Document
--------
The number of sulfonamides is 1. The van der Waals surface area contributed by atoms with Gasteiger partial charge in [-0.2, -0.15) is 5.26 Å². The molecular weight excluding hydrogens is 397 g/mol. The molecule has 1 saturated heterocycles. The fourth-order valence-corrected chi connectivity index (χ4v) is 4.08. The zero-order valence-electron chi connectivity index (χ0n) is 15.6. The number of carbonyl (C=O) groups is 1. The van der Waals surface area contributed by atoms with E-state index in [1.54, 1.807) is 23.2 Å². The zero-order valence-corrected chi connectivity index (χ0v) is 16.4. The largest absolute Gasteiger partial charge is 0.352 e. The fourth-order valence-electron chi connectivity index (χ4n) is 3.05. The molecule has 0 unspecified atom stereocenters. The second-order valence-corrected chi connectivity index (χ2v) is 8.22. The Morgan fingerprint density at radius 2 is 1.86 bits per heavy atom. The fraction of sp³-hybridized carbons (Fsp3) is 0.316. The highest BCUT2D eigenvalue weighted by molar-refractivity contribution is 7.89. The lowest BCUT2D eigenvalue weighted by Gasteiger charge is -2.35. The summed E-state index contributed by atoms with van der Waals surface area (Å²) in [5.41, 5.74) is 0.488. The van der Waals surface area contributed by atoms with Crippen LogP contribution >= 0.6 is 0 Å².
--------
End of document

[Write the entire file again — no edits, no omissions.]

The number of sulfonamides is 1. The van der Waals surface area contributed by atoms with Gasteiger partial charge in [-0.2, -0.15) is 5.26 Å². The molecular weight excluding hydrogens is 397 g/mol. The molecule has 1 saturated heterocycles. The fourth-order valence-corrected chi connectivity index (χ4v) is 4.08. The zero-order valence-electron chi connectivity index (χ0n) is 15.6. The number of carbonyl (C=O) groups is 1. The van der Waals surface area contributed by atoms with E-state index in [1.54, 1.807) is 23.2 Å². The zero-order valence-corrected chi connectivity index (χ0v) is 16.4. The largest absolute Gasteiger partial charge is 0.352 e. The fourth-order valence-electron chi connectivity index (χ4n) is 3.05. The molecule has 0 unspecified atom stereocenters. The second-order valence-corrected chi connectivity index (χ2v) is 8.22. The Morgan fingerprint density at radius 2 is 1.86 bits per heavy atom. The fraction of sp³-hybridized carbons (Fsp3) is 0.316. The highest BCUT2D eigenvalue weighted by molar-refractivity contribution is 7.89. The lowest BCUT2D eigenvalue weighted by Gasteiger charge is -2.35. The summed E-state index contributed by atoms with van der Waals surface area (Å²) in [5.41, 5.74) is 0.488. The van der Waals surface area contributed by atoms with Crippen LogP contribution >= 0.6 is 0 Å².